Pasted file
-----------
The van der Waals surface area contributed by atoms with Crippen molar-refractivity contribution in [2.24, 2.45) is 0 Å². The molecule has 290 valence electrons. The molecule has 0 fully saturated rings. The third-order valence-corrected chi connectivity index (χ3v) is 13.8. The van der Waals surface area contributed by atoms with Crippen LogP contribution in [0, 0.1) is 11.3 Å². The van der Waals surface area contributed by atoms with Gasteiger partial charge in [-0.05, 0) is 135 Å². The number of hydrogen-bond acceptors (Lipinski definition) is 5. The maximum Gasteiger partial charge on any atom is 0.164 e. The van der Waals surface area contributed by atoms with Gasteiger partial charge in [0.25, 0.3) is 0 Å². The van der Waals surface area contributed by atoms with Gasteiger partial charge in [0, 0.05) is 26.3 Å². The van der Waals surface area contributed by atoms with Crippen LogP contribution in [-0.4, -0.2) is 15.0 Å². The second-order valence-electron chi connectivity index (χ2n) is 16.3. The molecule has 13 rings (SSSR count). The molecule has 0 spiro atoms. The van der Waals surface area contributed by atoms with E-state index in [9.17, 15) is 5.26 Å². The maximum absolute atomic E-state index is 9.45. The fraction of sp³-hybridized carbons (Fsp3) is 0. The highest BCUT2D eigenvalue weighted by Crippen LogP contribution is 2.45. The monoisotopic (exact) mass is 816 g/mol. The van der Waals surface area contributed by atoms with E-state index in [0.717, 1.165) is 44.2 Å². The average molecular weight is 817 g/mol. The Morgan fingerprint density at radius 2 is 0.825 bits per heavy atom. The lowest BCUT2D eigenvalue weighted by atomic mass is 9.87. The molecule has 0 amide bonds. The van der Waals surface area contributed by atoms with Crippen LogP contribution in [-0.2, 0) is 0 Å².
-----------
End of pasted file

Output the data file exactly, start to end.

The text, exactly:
The van der Waals surface area contributed by atoms with Crippen molar-refractivity contribution in [2.24, 2.45) is 0 Å². The molecule has 290 valence electrons. The molecule has 0 fully saturated rings. The third-order valence-corrected chi connectivity index (χ3v) is 13.8. The van der Waals surface area contributed by atoms with Crippen LogP contribution in [0, 0.1) is 11.3 Å². The van der Waals surface area contributed by atoms with Gasteiger partial charge in [-0.05, 0) is 135 Å². The number of hydrogen-bond acceptors (Lipinski definition) is 5. The maximum Gasteiger partial charge on any atom is 0.164 e. The van der Waals surface area contributed by atoms with Gasteiger partial charge in [0.25, 0.3) is 0 Å². The van der Waals surface area contributed by atoms with Gasteiger partial charge in [0, 0.05) is 26.3 Å². The van der Waals surface area contributed by atoms with Crippen LogP contribution in [-0.4, -0.2) is 15.0 Å². The second-order valence-electron chi connectivity index (χ2n) is 16.3. The molecule has 13 rings (SSSR count). The molecule has 0 spiro atoms. The van der Waals surface area contributed by atoms with E-state index in [9.17, 15) is 5.26 Å². The maximum absolute atomic E-state index is 9.45. The fraction of sp³-hybridized carbons (Fsp3) is 0. The highest BCUT2D eigenvalue weighted by Crippen LogP contribution is 2.45. The monoisotopic (exact) mass is 816 g/mol. The van der Waals surface area contributed by atoms with E-state index in [0.717, 1.165) is 44.2 Å². The average molecular weight is 817 g/mol. The Morgan fingerprint density at radius 2 is 0.825 bits per heavy atom. The lowest BCUT2D eigenvalue weighted by atomic mass is 9.87. The molecule has 0 amide bonds. The van der Waals surface area contributed by atoms with Crippen LogP contribution in [-0.2, 0) is 0 Å².